Then when those men come back they're more educated, they're more informed, they're more aware. Hopefully the family situation is more stable and true and genuine and they can slot back into work and go from strength to strength."

6. HOPE... THAT WE MIGHT ARREST THE THREATS ARISING FROM REPEAT OFFENDERS OF AVO's.

On Wednesday night, Q and A ran a special episode into domestic violence. We learned that of the more than 100,000 apprehended violence orders (AVOs) were issued last year alone, nearly half of them are breached. It was refreshing to hear the Minister for Social Services, Christian Porter respond that the only way to address this issue is for there to be
"mandatory penalties of imprisonment at State level for people who have 
multiple breaches of restraining orders."

7. HOPE...THE CORPORATE WORLD STEPPED UP TO ADDRESS DOMESTIC VIOLENCE
"Let us ensure that our response as business leaders is proportionate to the courage that these women have shown in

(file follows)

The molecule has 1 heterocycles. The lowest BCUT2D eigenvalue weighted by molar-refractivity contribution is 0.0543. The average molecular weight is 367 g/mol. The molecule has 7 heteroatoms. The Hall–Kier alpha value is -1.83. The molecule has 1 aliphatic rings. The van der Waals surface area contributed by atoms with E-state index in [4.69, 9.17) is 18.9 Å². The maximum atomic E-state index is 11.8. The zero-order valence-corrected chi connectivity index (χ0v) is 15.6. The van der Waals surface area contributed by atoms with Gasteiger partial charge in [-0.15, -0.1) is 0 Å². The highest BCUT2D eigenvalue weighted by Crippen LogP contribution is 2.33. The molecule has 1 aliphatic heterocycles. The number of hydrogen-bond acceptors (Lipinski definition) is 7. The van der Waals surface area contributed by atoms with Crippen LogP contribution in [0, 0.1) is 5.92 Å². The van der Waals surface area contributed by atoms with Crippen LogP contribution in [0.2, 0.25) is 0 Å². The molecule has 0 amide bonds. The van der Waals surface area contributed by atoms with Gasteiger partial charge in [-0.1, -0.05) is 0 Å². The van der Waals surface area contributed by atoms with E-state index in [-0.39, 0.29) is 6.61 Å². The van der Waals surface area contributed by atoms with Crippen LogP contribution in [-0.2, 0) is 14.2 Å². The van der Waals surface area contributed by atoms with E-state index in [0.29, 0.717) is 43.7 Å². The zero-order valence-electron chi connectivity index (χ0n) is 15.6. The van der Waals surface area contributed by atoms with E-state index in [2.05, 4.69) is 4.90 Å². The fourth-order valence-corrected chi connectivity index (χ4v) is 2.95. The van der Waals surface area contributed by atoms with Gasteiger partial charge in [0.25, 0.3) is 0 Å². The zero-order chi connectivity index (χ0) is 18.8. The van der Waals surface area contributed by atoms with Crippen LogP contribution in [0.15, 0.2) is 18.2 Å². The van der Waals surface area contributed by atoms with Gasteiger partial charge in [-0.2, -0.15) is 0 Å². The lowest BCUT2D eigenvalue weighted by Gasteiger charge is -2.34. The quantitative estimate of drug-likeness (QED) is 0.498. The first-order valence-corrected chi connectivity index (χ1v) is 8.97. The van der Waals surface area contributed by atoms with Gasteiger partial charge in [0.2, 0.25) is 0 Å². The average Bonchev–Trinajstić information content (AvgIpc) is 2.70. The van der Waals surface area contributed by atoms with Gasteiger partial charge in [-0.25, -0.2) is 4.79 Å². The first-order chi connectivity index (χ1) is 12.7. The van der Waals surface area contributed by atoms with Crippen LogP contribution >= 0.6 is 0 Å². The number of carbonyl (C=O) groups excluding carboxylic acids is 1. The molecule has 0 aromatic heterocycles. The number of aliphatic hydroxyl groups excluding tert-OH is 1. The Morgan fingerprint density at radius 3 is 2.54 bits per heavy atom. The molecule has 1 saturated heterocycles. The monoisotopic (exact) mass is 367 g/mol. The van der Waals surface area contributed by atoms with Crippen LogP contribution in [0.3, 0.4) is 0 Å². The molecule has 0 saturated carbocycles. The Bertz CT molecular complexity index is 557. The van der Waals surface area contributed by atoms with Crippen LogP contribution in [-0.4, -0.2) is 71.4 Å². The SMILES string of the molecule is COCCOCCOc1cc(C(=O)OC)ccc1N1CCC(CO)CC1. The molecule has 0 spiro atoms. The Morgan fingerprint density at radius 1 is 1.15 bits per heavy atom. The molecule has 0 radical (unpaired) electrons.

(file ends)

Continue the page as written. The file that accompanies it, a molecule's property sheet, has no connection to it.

sharing their stories 
with us."
-Gordon Cairns, Non-Executive Director 
(after the Male Champions of Change November 2014 meeting with Rosie Batty and Kristy McKellar) 

This month, the Male Champions of Change, led by former Sex Discrimination Commissioner Elizabeth Broderick, wrote to Australian businesses, sharing examples and their experience about how to address domestic and family violence. The comprehensive document also includes a 3 level strategy that shows just how workplaces can make a difference.

For, as they said, it is impossible to champion gender balanced leadership without understanding and addressing domestic and family violence. 
8. ANOTHER AFL BOARD STEPPED UP WITH A BRILLIANT FEMALE APPOINTMENT

The Carlton Football Club appointed a second female to their board of directors, Human Rights Commissioner Kate Jenkins. 

It's a win for Carlton, for the AFL and for gender equality. Read the full post here

9. HOPE...MISOGYNY LOSES OUT IN MEDIA

It takes courage and conviction to advocate real change. 

But with a strong and respected voice, and a platform to raise up her voice, Jessica Halloran wrote a  powerful article  calling on the AFL to ban football players from appearing on the Footy Show. Jess called out sexism that is responsible for the oppression of women. And it worked. read the full piece here
10. HOPE...MISOGYNY LOSES OUT IN MEDIA AGAIN